Founded in the midst of the Vietnam War with the vision to use political science to make a difference in the lives of people, MIT’s Department of Political Science remains true to that vision today, according to alumni, faculty, and other speakers featured at the department’s 50th anniversary symposium on Nov. 6.
Titled “50 Years of Rigor and Relevance,” the symposium drew more than 200 people to MIT’s Wong Auditorium for a daylong series of panel discussions that explored the department’s distinctive strengths and its influence on the nation and the world.
Asking big questions
Those strengths, as highlighted by speaker after speaker, include: asking big questions, collaborating across disciplines, conducting field research, and applying analytical rigor to draw connections between political theory and policies that have real-world impact.
“We really don’t compromise on either relevance or rigor,” said Associate Professor Lily Tsai, founder of the MIT Governance Lab. “And, we are pretty good at getting policymakers to care about what research says.”
The political science faculty is vital to the Institute’s educational mission, as MIT President L. Rafael Reif said in a message to salute the anniversary. “At MIT, we aim to produce not just scientists and engineers, but citizens — educated human beings who appreciate the complexities of the world around them and are committed to making a difference. That is MIT — and achieving that vision depends on MIT Political Science,” he said.
Influence on national security, health care, elections, and social and industrial policy
The event began with greetings from Professor Andrea Campbell, head of the department, followed by a welcome from Melissa Nobles, former department head and current Kenan Sahin Dean of the School of Humanities, Arts, and Social Sciences.
Steven Rathgeb Smith PhD ’88, executive director of the American Political Science Association, then offered opening remarks in which he noted that political science at MIT, initially launched as a discipline within Course 14 in 1955, was formed into its own department (Course 17) during the Cold War, “a time when people engaged in public affairs understood big stakes existed and participating was a noble cause.” Today, he said the department’s founding vision remains critical to the field at large. “Political science can offer insights that improve people’s lives.”
By way of proof, the first panel focused on the contributions of the Department of Political Science to national security; health care and social policy; American elections; and U.S. industrial policy.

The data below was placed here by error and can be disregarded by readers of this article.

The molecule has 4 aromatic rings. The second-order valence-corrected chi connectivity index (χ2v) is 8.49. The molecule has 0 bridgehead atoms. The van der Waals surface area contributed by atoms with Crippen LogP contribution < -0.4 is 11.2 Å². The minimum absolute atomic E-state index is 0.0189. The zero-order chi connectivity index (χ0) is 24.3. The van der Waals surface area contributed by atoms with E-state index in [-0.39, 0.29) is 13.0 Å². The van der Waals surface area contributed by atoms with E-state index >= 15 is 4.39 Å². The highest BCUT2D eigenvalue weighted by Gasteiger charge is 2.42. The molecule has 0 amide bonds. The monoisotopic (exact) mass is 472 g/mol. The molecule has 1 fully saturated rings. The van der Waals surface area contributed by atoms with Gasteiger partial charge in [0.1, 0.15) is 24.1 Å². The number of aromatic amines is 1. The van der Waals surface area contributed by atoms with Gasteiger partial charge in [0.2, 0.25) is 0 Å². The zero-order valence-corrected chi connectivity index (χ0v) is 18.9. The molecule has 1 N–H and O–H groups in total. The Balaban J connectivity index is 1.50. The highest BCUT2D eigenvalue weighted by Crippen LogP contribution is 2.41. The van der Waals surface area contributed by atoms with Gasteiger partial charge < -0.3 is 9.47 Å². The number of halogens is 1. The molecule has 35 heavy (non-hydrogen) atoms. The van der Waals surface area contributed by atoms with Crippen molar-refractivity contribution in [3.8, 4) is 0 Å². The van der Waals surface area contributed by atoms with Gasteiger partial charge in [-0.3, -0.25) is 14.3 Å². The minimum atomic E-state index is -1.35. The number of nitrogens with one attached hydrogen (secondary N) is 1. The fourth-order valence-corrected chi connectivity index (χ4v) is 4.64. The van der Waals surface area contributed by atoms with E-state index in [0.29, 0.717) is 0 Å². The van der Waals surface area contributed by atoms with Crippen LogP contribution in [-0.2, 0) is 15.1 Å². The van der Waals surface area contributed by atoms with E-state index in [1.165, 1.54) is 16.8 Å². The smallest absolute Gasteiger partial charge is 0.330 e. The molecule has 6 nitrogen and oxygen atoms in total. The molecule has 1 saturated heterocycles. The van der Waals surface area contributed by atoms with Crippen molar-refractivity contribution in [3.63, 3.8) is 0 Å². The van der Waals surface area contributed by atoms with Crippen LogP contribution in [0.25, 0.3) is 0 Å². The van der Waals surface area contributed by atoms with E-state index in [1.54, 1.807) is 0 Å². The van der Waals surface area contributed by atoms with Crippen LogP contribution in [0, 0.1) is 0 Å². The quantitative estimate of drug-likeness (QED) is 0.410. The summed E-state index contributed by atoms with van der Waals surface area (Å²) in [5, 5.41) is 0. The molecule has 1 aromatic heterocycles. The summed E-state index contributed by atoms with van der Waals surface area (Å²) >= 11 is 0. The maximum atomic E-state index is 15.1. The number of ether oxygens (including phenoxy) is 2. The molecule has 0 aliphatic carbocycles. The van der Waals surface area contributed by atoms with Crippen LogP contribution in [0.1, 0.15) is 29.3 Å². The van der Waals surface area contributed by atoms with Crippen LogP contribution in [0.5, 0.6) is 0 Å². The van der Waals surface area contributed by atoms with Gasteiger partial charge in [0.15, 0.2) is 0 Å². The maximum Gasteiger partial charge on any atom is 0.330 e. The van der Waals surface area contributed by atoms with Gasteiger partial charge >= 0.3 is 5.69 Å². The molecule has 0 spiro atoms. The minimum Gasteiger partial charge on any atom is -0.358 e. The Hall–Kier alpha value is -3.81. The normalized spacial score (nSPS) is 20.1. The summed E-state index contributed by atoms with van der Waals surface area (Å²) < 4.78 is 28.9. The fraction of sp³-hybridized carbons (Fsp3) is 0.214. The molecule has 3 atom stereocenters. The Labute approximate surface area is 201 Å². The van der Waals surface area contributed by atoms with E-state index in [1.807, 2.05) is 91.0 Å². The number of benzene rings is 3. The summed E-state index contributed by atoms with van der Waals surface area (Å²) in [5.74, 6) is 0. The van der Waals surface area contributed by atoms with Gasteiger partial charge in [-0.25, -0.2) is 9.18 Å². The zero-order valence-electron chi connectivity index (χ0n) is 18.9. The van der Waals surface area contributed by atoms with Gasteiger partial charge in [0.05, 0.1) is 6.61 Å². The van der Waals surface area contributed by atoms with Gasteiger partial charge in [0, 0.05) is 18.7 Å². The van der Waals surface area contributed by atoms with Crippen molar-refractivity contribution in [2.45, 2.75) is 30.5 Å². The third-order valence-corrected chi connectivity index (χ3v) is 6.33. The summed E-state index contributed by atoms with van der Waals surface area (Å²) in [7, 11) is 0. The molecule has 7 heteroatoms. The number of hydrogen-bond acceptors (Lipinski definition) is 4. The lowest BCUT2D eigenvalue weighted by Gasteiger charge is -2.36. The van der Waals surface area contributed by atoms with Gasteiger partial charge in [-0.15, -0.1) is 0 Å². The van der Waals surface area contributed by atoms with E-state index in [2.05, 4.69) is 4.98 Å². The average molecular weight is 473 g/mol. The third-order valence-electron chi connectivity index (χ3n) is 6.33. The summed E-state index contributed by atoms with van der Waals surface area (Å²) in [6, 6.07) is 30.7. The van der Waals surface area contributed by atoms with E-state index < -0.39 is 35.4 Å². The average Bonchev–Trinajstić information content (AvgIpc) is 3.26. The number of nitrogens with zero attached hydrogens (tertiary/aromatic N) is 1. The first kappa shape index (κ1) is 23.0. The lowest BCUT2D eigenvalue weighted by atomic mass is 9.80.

Barry R. Posen, the Ford International Professor of Political Science, led off with an overview of current MIT work in security studies, including research into the pitfalls of trying to coerce weak states as well as the risks inherent in destroying authoritarian regimes. “Political science can analyze what happened, and because of the freedom we have as scholars, we can call a screw up a screwup,” he said. “We are trained to find the general in the specific and explain why trying the same course of action again will not work.”
Next, Campbell, who is also the Arthur and Ruth Sloan Professor of Political Science, discussed her role in groundbreaking work on health-care policy, which was cited in the U.S. Supreme Court’s decision upholding the Affordable Care Act earlier this year. Charles Stewart III, the Kenan Sahin Distinguished Professor of Political Science, followed by outlining MIT’s work on the Caltech/MIT Voting Technology Project, which was launched to prevent a repeat of the 2000 election’s vote-count fiasco.
“We were brought together and told the job was to build the perfect voting machine, and we discovered very quickly that this was a dumb idea,” Stewart said. “We were approaching this problem like a bunch of engineers, but we quickly concluded the problem was a system problem.” The project has contributed to changes in both laws and technology that have significantly improved the election system, restoring the vote to millions of Americans who had effectively been disenfranchised by faulty ballot designs, voting machines, and voter registration procedures, Stewart said.
Suzanne Berger, the Raphael Dorman-Helen Starbuck Professor of Political Science, rounded out the first panel by providing a snapshot of MIT’s Production in the Innovation Economy (PIE) project, which she co-chaired. Sparked into being by the U.S. financial crisis of 2007-2008, PIE was a multidisciplinary effort to determine the future of American manufacturing.
PIE found a strong rationale for strengthening manufacturing and recommended policies to create the resources needed and rebuild manufacturing. “Shaping context in many ways shapes outcomes,” Berger said, noting that she met with U.S. President Barack Obama and testified to Congress about this research. “I do believe our findings played a significant role in [subsequent policy decisions].”
Questions of war and peace
The second panel of the day centered on the contributions of the department to understanding global conflict. “Questions of war and peace are inherently important to the fate of people,” Posen said in introducing the panel. “Our privilege as scholars of [political science] is that we ought to strive to be of some use.”